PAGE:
The Texas Opera Singer

Actor brings intelligence, talent, and creativity to DM performing arts


Kate Farrell

THE WORLD’S HER STAGE: Stage manager Lola Elliott (11) laughs during a Pippin work day, in which students came in to help with lighting, sound, and designing the set.

Kate Farrell, Reporter

Blue hair? Out. Purple hair? In. She Calls Monsters? Out. Clue: the Musical? In. 

Whether it was entering her freshman year online, getting stuck in Texas during winter break, or becoming stage manager on a whim, high school for Lola Elliott (11) has been anything but ordinary. 

Despite all that has been thrown at her, though, she has become a shining star within the performing arts department.

Originally hailing from Texas, Lola says that music, specifically opera, has been a part of her life since she was born. Her grandmother, who was in the Dallas Opera, taught her how to harmonize and enrolled her within the choir very young.

“Opera fits my vocal range really well,” Lola said, “It’s something I can pull off impressively without trying too hard.”

 The summer before eighth grade, Lola moved from Dallas to Scottsdale. Before she could finish one full year of schooling in her new town, though, the world went on lockdown because of COVID-19. Her first day of high school was filled with Zoom calls, rather than face to face connections, and her choir and theatre classes were barely filled with people her age. “I’m more friends with the upperclassmen and lowerclassmen because of it.”

Once school became hybrid, her hopes of finding her place came true, and friendship soon followed. Elliott performed in choir and was cast in Wolves of Broadway, Desert Mountain’s first theatrical production since quarantine. Even more impressively, she was the only freshman cast and was given a prominent role. 

Elise McLellan (11) and Sawyer Furio (12) met Lola through theatre.

Lola and I met in Theatre II, and became friends during Thescon said McLellan, “She is one of the sweetest, most caring people I have ever met, and is always there when I need to talk to someone.”

We met during Wolves of Broadway,” said Furio, “she handed me some stickers one day and from that point on we have stayed close.

As school transitioned to fully in-person learning, Lola gained a lot more experience under her belt. She became the stage manager for two of the theatrical productions this year, Pippin and She Kills Monsters, and is playing Mrs. White in the upcoming show, Clue.

“Mrs. White is a very comedic character,” Elliott said, “She is so old, yet still so promiscuous.” 

Fellow Clue cast member Sophie Perlstein (12) said acting alongside Lola in Clue has been a lot of fun.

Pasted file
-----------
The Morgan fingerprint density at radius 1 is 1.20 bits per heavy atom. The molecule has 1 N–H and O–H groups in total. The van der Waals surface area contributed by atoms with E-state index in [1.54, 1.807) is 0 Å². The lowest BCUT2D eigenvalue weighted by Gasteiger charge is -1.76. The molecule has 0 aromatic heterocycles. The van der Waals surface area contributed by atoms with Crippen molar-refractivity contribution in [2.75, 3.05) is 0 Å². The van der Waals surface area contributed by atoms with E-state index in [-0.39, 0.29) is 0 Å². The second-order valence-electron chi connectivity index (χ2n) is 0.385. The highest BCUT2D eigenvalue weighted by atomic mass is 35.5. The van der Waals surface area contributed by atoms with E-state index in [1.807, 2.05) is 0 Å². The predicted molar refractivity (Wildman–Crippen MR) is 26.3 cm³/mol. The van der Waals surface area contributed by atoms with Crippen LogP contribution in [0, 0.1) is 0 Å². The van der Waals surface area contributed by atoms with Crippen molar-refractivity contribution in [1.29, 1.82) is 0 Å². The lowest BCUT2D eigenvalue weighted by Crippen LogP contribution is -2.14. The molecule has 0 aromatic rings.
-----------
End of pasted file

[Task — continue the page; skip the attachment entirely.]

“I can’t wait for everyone to see the final project, I think she is going to knock it out of the park,” said Perlstein, who is playing Professor Plum in the production.

With Clue opening April 19th, Lola has been practicing consistently so she can get a laugh out of the audience through her song “Life is a Bowl of Pits”.

Along with theatre, Lola has done plenty in choir this year, from performing at DM’s annual Coffeehouse to an invitation to perform at New York’s Carnegie Hall.

“I can’t go to Carnegie Hall because of my sprained foot, but we have accomplished a lot this year,”  said Elliott, “Our most recent choir concert featured music from all across the world in various languages.”

Once her sprained foot heals, she hopes her senior year is filled with even more accomplishments in her favorite extracurriculars. 

Life after high school is still a scary thought to Lola, who will be a senior in the fall, but she has a clear-cut idea of what she wants her future to look like: she wants to major in special education and minor in voice (opera, specifically) or musical theatre.

“My major is a cushion in case my performance career doesn’t work out,” Lola said, “Opera might be something I dive into more seriously as my voice matures.”

Whether she chooses to pursue Opera or Special Education, Lola will be using her musical talent for scholarships and will still keep music a prominent part of her life. In addition, she has plenty of friends and teachers, who are rooting for her no matter what; Mr. Willingham, Desert Mountain’s theatre director, is one of them.

“Lola Elliott is a very gifted person,” Mr. Willingham said, “She is intelligent, talented and massively creative. In truth, Lola has no earthly idea how powerful she actually is,”

“Once she realizes how much she has to offer, I have no doubt that Lola will be immensely successful in any and every endeavor she eventually decides to pursue. ”